Purposeful Strategic Partners
Joshua is the owner of Purposeful Strategic Partners, and a Registered Investment Advisor. He holds an MBA from Azusa Pacific University and the Professional Financial Planner designation from UCLA Extension. During his time as a business consultant, he guided business owners with their business growth assisted them in integrating their business and personal finances. Now, he focuses on helping business owners and young families with more complex financial planning issues.
Joshua is also a tenured professor of business at El Camino College in Los Angeles where he teaches personal finance courses to college students and the broader community. He also heads up the Entrepreneurship program at the college, and has helped hundreds of business owners and aspiring business owners grow and start their businesses.
Leading up to 2008, Joshua was the Vice President of Marketing & Business Development for a federal credit union. Additionally, leading up to 2001 he was the Director of Marketing for an independent investment research firm which specialized in analyzing internet and technology stocks. These experiences have given Joshua a unique inside perspective on the past two market crashes, which he uses to provide clients a better understanding of how to prepare for and manage major market volatility.
Joshua founded and runs a financial literacy and education organization, Purposeful Finance. The organization offers financial literacy education, a free personal financial planning challenge, and financial planning articles distributed through Apple News and it's own website. Purposeful Finance is currently a California Public Benefit Corporation and is seeking non-profit status with the IRS.
MBA, Azusa Pacific University
At your age, and with over 40 years until you retire, you should consider investing mostly in a broadly diversified stock portfolio which includes both U.S. and international stocks. With four decades to go, you only need bonds in your portfolio to help you sleep at night. In other words, after doing your research, choose a bond percentage which makes YOU feel comfortable that you have enough "safety" in your portfolio. Do not choose a one-size-fits-all rule of thumb. Rules of thumb are often written to legally protect the author, and cannot be appropriate to your situation because your situation is unique to you.
Your investments should start after you have a cash buffer in savings of 5% to 20% of your gross income (your personal situation will determine where in this you fall, but if you have good insurance and a stable job, it can be on the lower side of this number). Investing without a cash buffer is dangerous for your investments, because it increases the chances you will need to raid your retirement accounts to deal with a major unexpectd expense.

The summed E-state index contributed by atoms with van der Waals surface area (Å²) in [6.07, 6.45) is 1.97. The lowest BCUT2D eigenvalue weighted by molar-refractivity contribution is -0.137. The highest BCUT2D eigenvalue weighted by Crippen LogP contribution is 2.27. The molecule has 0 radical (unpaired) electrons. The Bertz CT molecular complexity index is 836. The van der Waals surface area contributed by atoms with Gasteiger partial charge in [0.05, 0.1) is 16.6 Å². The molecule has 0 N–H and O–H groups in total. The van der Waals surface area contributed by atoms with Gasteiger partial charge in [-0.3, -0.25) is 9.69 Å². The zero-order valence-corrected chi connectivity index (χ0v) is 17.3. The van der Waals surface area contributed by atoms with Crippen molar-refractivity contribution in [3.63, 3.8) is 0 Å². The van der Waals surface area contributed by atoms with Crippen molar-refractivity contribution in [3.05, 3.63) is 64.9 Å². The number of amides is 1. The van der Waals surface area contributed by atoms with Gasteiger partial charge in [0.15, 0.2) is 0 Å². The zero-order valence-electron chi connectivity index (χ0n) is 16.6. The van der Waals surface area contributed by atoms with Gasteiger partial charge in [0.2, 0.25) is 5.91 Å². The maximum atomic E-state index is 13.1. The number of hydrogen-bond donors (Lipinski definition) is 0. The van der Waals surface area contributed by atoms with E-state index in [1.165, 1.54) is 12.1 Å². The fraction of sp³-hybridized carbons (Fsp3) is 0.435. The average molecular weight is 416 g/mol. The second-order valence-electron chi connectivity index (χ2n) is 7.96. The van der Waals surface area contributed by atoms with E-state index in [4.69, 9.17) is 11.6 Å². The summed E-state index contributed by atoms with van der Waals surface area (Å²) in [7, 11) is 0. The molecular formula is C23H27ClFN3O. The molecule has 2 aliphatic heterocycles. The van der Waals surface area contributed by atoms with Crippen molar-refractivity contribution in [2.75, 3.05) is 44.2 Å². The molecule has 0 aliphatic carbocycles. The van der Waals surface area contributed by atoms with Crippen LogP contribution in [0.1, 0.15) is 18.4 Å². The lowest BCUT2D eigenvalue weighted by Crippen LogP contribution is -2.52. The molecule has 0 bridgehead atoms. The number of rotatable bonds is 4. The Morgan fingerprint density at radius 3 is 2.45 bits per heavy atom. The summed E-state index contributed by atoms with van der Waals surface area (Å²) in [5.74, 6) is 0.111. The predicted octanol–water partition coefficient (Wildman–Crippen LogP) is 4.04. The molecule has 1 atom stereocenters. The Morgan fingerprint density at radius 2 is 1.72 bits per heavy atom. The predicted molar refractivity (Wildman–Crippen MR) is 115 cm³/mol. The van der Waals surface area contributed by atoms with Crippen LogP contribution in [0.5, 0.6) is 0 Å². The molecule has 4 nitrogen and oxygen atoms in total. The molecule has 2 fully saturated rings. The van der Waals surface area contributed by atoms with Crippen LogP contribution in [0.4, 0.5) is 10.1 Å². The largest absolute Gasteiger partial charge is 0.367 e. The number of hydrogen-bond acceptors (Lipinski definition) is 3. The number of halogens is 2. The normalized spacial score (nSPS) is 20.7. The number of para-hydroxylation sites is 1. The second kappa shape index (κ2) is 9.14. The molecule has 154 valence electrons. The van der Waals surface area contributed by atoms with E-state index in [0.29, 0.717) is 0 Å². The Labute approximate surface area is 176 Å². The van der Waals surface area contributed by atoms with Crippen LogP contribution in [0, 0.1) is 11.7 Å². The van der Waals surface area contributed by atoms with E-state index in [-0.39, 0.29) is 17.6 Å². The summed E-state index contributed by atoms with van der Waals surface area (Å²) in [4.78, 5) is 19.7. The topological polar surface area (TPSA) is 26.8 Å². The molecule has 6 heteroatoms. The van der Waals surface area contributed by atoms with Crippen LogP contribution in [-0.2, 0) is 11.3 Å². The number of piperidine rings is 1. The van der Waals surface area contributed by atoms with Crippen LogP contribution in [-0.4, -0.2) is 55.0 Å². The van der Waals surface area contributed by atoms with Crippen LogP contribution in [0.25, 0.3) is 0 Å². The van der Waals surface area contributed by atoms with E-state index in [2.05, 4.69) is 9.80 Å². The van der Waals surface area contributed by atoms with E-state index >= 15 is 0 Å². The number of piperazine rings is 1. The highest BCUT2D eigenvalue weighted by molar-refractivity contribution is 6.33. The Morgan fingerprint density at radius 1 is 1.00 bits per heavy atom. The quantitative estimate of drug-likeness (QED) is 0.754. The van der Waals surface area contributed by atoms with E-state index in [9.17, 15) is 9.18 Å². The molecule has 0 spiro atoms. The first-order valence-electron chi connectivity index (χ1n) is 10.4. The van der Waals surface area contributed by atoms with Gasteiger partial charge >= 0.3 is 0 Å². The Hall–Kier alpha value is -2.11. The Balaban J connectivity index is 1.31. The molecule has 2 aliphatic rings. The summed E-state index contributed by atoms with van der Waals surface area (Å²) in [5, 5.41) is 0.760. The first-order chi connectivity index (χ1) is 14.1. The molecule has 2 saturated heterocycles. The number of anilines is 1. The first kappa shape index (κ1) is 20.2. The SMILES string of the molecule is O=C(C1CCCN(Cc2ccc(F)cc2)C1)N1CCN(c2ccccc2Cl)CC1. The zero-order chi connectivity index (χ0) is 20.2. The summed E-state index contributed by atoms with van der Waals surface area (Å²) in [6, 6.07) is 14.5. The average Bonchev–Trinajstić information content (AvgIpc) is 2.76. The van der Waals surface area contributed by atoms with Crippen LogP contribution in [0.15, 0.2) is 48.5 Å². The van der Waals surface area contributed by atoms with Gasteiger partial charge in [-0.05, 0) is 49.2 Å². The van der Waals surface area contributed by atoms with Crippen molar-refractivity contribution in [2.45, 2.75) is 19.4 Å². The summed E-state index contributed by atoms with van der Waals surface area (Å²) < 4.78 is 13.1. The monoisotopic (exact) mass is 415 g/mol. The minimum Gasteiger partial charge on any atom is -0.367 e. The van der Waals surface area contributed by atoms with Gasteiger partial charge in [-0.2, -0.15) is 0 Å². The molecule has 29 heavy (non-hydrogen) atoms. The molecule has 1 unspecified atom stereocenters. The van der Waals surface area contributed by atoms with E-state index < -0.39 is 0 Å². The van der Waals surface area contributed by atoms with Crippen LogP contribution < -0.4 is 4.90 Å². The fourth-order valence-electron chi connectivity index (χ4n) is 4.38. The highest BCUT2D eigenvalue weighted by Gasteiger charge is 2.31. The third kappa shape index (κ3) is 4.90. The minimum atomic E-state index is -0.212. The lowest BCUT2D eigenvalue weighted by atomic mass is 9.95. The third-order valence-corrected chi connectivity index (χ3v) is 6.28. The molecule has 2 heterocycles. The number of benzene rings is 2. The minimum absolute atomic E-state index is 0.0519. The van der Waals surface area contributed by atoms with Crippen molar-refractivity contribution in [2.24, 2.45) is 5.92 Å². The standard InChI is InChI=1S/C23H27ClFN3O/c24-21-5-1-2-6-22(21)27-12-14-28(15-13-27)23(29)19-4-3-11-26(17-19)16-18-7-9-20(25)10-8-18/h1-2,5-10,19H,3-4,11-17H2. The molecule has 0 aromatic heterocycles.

Once you have that cash buffer, here are three places to look for starting a retirement account.
1 - START AT WORK
If you have a 401(k) at work, invest there first if the employer offers a match. The match means your employer is giving you free money and will incredibly boost your retirement account. Contribute at least enough to get the match. (For you a 3% match would mean contributing at least $100 per month). You will hear a lot of bad 'advice' from gurus and experts about when not to invest in your 401k. This article gives a good overview of why advice to not invest in your 401k is bad advice.
2 - CREATE YOUR OWN
If the 401(k) options aren't great, you can put any money after the match into your own Investment Retirement Account. You can easily open up a retirement account at a fund company like Vanguard and invest in a global index fund with low fees. I use Vanguard as an example not because I think you should invest there, but because they have (on average) lower fees than other fund companies.
3 - GET COMPREHENSIVE HELP
Many financial adviser clients wish they had started getting help when they were younger. If you would like more personal help, seek out a fiduciary, fee-only, and comprehensive financial adviser/planner. Generally this means a registered investment adviser (legally obligated to be a fiduciary) who does full financial planning (possibly with the CFP mark).
If all the adviser does is manage your non 401(k) investments, avoid them. Starting out you won't have enough money saved up to make their fees worthwhile. And they may encourage you to skip the 401k match so they have more money to manage. Instead you want a person who will advise you on your 401k, budgeting, career planning, insurance contracts, tax planning, debt management and other elements of your finances.
This is where the fee-only comes in, because fee-only advisers don't get kickbacks or commissions from selling your insurance or other products/services. They only get paid by you for the advice they give you. So it is more likely the advice you get will be based on what you need and what saves you the most money.